Monday, February 2, 2009

Food budget in Chile

So Kyle's last post is about how much she spends on groceries a month in Chile. She said she was getting emails from people asking her that. I started commenting and realized I should just write my own post. Anyone else who's interested in blogging on your food budget in Chile (or elsewhere, I suppose), please do. We could make this topic into a group post if people are interested. I'll post the links to the other blogs on my entry.

So I'll be guesstimating. But I have been saving my receipts for the last 4-5 years, and when I get around to looking at them and figuring out what my food budget has been I will probably get back to you all. Back in Valpo, I easily spent 80.000-100.000 a month in groceries, but V and I were drinking lots of milk and eating lots of yogurt in those days. And we used to eat tons of chicken and beef. Now that I've gone flexitarian, I'm probably spending between 50.000-70.000 a month in groceries. Although I will know better if I ever organize my finances.

As Theresa in Mérida commented on Kyle's blog, this number will depend on what people eat. So to give you an ideea: I will cook cazuela de ave, for example, or porotos granados (apparently called cranberry beans?) (1500 the kilo-desgranados, peeled) and those dishes will last us like 3 days. Plus, if say, the green beans are out-of-season, I won't put them in the cazuela. I mostly use in-season food, which makes my cooking better and more economical. Another thing that makes my cooking much more economical, is that I cook lots of Chilean dishes, so I almost always use Chilean ingredients: zapallo (300 pesos the chunk), porotos granados, porotos verdes (can't remember), choclo humero (10 in 1000 pesos), etc. I even use typical Chilean ingredients in my own concoctions.

Also, when I get a chance, I do my shopping at the vega, which makes fruit, veggie, chicken shopping a bit more economical. And when I don't have time, I go to a market/vega that's a bit closer to home.

I also, am not a fan of chicken. I will eat it, if that's what's for lunch or dinner (hence flexitarian), but I think about the fact that it spent it's whole life in a cage and that it's been injected with hormones, and I would rather eat more pesticide-covered corn and pumpkin, rather than hormone-injected, cage-grown chicken. (Let's call a spade a spade.)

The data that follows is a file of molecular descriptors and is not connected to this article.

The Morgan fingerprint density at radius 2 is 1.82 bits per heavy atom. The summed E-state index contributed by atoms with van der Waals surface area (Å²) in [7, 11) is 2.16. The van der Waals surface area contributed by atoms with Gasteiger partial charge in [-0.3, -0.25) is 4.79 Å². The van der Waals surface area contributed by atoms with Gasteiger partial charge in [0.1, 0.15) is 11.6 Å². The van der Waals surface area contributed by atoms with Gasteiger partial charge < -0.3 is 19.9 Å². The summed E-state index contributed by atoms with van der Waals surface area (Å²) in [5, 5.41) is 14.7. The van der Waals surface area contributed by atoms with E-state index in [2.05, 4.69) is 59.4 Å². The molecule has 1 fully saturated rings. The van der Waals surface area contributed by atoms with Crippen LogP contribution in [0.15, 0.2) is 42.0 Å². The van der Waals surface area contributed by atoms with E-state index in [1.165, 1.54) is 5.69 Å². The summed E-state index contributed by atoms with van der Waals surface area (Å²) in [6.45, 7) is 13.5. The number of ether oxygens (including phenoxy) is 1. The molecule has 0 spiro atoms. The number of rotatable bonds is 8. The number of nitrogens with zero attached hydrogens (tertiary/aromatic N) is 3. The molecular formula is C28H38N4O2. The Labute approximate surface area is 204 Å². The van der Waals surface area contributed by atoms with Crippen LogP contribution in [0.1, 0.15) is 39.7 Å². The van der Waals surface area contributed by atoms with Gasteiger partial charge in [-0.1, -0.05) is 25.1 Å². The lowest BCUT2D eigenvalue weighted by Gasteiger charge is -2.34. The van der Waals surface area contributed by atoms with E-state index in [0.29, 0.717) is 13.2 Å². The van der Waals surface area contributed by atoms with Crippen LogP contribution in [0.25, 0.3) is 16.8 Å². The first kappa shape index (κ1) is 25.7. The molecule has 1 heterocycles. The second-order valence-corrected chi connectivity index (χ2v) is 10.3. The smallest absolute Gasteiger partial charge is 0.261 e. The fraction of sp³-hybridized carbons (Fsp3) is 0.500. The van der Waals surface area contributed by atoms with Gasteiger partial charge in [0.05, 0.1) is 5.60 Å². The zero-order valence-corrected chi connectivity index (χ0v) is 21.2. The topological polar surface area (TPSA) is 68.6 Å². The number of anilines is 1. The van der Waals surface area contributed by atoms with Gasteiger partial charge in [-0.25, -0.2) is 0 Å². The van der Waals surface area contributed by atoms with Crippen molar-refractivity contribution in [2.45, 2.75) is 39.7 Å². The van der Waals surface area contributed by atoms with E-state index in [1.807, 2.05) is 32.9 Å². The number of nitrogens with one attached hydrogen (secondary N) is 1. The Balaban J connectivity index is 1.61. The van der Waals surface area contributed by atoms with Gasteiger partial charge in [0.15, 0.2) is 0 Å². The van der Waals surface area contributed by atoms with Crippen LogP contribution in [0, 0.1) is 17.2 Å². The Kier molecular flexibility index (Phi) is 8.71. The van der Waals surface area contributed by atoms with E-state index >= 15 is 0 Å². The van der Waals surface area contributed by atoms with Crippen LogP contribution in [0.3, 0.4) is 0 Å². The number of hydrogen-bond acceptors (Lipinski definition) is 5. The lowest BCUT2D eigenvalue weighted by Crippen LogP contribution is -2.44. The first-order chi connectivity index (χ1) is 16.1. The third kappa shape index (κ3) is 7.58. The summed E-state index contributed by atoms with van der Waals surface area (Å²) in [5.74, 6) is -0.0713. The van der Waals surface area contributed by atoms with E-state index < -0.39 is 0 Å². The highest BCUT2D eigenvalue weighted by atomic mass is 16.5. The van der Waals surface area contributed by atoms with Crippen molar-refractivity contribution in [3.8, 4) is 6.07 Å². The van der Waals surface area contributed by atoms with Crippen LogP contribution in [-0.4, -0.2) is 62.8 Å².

Other foods we eat a lot of and their current prices in Chilean pesos:
we eat bread (pan pita integral, 800) and avocado (1500 the kilo), or oatmeal (1300 the kilo), bananas (450 the kilo), yogurt (300 pesos for like 150 grams, I believe), fruit,
mote con huesillos or without huesillos (dried full-sized peaches, about 3000-4000 the kilo). I also like to have mote (can't remember the price) with coconut milk (1,100 the can) and pure maple syrup. Yummy. Speaking of, I go through a lot of coconut milk. (The maple syrup was given to me by my mom who was just in Chile. I don't buy maple syrup here.) Sarotti chocolate - 1400 for 100 grams, but waaaay more satisfying than Sahne-Nuss (1000 pesos for 180 grams). Although I still get a Sahne-Nuss fix from time-to-time. I do wish my supermarket would get this brand to try it out. I like getting my products as directly from the source as possible.

We also eat a fair amount of nuts. I just bought 2 kilos of cashews for 16,000 pesos. We eat almonds too, but I can't remember what they cost.

We eat lots of quinoa too, although not lately. (Over a year ago I bought 25 kilos for 25,000 pesos from a dealer in Parque Forestal - there was a bicycle culture festival, and people were selling things like quinoa and vegetarian empanadas). Normally quinoa costs (for quinoa negra) around 2000 pesos for half a kilo, if I'm not mistaken. You can get it at the tostudaria talca. Its uber-expensive at the grocery store, like 2000+ pesos for 200 grams of white quinoa. But 25,000 pesos for 25 kilos is quite the deal, even if we don't finish those last 5 kilos before they go bad.

We also eat pasta, beef, rice, beans-black and tórtola (perhaps around 2000 the kilo), garbanzo beans, crackers (300 for 180 grams or so), quesillo (around 1000), olive oil (maybe 5000 the liter?), regular oil, and lots of spices. When the corn's not in season, I get frozen corn (2000 the kilo?). These last prices I don't remember as well.

That's all I can think of for the moment. I'm sure we eat other foods as well.

Other gringas on their food budgets:

Kyle (the person who started the topic)